Many with me hope that EU in the long run will be able to play a constructive role in a new peace- process between Israelis and Palestinians. For this to be possible, though, a realistic policy based on clear condemnation of all forms of terrorism and an acknowledgement that the goal is two democratic states, for two people, living side by side within safe boarders, is required.
Below my speech in the plenary:
This debate is intended to give space for an exchange of views on how the EU can contribute to a renewed peace process in the Middle East.
Let me address those blaming Israel for the non-existent negotiation talks – those trying to pave the way for an EU boycott of Israeli products – those naming Israel an apartheid state. By doing this, you are not contributing to a constructive EU-role in the current situation.
A trustful relationship is based upon mutual confidence – a one sided EU position will not facilitate a peace dialog between Israelis and Palestinians.
Let me say that today´s joint resolution has a fairly balanced approach. Despite this, I fear that the preconceptions we have seen over the years, seriously has damaged the credibility of the EU.
Israelis of course take notice of the spread of anti-Israeli sentiments – as well as anti-semitism in Europe.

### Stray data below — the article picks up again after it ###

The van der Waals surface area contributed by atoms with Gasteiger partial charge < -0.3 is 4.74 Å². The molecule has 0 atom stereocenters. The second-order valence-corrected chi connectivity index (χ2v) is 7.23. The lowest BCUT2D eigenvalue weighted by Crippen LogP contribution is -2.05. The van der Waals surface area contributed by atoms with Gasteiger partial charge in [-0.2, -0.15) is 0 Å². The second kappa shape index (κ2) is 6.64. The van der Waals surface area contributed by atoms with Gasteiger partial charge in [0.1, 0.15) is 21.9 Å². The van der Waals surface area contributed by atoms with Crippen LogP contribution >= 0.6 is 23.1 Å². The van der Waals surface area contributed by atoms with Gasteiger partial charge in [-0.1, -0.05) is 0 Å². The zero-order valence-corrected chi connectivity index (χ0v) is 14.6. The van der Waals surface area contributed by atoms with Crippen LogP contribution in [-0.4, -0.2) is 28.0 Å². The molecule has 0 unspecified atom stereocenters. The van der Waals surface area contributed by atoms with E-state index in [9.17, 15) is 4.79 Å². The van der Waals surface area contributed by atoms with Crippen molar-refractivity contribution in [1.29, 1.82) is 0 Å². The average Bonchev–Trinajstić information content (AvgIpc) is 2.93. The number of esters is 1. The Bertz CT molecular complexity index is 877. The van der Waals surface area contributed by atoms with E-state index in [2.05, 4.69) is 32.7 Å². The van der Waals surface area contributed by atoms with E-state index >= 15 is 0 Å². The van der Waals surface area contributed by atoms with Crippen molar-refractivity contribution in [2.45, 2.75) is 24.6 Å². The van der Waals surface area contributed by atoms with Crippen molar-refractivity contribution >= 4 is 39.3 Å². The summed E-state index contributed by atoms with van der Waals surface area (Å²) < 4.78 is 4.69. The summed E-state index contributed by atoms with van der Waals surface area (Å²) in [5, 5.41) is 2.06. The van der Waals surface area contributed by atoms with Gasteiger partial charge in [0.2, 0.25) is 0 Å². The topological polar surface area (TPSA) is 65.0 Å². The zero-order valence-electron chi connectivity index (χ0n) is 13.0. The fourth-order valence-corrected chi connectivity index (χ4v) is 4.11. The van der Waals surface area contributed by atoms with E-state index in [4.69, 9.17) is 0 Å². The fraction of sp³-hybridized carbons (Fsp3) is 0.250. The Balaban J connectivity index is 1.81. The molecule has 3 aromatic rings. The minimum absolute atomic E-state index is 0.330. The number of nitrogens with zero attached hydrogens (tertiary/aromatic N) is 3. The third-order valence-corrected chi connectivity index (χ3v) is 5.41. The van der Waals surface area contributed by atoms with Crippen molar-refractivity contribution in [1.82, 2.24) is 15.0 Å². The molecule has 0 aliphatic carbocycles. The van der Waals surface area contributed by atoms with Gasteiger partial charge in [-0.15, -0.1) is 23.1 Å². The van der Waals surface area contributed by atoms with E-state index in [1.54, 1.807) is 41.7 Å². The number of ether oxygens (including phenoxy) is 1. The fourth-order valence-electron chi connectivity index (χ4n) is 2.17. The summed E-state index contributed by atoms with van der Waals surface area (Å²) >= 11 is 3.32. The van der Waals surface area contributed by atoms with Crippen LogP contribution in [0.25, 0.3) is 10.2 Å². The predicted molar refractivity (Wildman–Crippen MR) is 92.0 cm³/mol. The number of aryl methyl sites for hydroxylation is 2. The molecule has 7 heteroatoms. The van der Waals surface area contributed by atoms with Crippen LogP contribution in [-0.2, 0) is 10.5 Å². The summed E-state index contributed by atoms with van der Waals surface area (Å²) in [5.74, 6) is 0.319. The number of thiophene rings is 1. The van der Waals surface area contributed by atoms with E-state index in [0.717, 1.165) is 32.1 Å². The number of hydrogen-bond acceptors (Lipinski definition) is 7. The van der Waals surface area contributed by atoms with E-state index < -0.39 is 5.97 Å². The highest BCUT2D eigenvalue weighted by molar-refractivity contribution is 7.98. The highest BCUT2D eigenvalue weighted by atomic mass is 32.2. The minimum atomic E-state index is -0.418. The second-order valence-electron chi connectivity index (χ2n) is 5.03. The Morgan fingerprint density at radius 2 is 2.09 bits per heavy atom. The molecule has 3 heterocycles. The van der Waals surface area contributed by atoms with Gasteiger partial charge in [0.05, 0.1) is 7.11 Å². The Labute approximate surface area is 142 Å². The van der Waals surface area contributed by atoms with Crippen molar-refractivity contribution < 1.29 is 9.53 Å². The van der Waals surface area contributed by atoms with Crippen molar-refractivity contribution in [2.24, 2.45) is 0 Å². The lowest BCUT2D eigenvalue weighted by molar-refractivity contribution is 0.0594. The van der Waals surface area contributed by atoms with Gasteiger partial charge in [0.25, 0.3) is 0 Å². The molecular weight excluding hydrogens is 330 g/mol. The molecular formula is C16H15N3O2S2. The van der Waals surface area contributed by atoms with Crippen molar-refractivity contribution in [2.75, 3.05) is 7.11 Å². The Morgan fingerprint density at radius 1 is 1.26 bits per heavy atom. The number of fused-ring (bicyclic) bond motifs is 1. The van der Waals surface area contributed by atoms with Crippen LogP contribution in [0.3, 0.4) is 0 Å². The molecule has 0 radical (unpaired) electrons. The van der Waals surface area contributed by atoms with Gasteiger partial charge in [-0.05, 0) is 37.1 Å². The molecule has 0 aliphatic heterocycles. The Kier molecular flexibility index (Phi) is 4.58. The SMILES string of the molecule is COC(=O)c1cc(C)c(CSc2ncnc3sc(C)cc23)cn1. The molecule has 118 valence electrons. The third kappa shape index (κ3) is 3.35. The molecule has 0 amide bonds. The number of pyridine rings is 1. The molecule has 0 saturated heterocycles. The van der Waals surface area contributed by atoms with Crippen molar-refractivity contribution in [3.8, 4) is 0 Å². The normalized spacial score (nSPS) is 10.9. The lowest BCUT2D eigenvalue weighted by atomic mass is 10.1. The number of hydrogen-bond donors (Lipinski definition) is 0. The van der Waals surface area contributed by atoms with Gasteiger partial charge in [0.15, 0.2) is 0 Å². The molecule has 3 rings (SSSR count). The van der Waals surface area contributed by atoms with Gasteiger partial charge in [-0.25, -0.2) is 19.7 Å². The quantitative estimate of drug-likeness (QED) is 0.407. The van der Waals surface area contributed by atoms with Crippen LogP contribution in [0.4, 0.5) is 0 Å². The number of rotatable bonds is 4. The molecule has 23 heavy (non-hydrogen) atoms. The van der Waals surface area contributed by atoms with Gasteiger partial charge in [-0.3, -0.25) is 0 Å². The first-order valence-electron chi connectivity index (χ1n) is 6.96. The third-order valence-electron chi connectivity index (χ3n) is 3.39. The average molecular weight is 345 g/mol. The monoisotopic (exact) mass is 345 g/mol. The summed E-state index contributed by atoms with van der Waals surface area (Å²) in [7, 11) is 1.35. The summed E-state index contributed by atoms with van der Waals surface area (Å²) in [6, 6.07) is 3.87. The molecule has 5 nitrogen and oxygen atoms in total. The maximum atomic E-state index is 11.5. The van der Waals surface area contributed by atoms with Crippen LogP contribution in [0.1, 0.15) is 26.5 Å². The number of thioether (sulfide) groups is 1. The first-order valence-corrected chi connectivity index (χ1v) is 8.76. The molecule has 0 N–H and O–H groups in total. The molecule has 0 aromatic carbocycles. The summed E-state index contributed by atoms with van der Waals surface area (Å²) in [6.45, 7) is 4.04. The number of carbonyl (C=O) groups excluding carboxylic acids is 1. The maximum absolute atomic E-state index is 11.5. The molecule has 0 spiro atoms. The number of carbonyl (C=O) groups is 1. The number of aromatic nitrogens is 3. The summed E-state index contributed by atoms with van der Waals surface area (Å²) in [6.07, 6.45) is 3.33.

Mr President, this needs to be confronted.
And let´s be clear:
The only liberal democracy in the Middle East will never be a bigger problem than the evil dictatorships and terrorist groups in the surrounding region.
The text was published on MEP Lars Adaktusson blog on September 9th 2015
Have you ever lost touch with a friend that you used to get on with? You aim to stay in touch but then after a while it doesn’t happen. The time of absence becomes embarrassingly long and instead of trying to rekindle things, it’s easier to let things slide. One side feels bitter at the spurn while the other is oblivious and just carries on with their life.
That’s what the EU-Israel relationship feels like just now.
The last Israeli Prime Minister to visit the capital of the EU institutions was Yitzak Rabin. That was 20 years ago. By any definition that’s one hell of a gap between visits.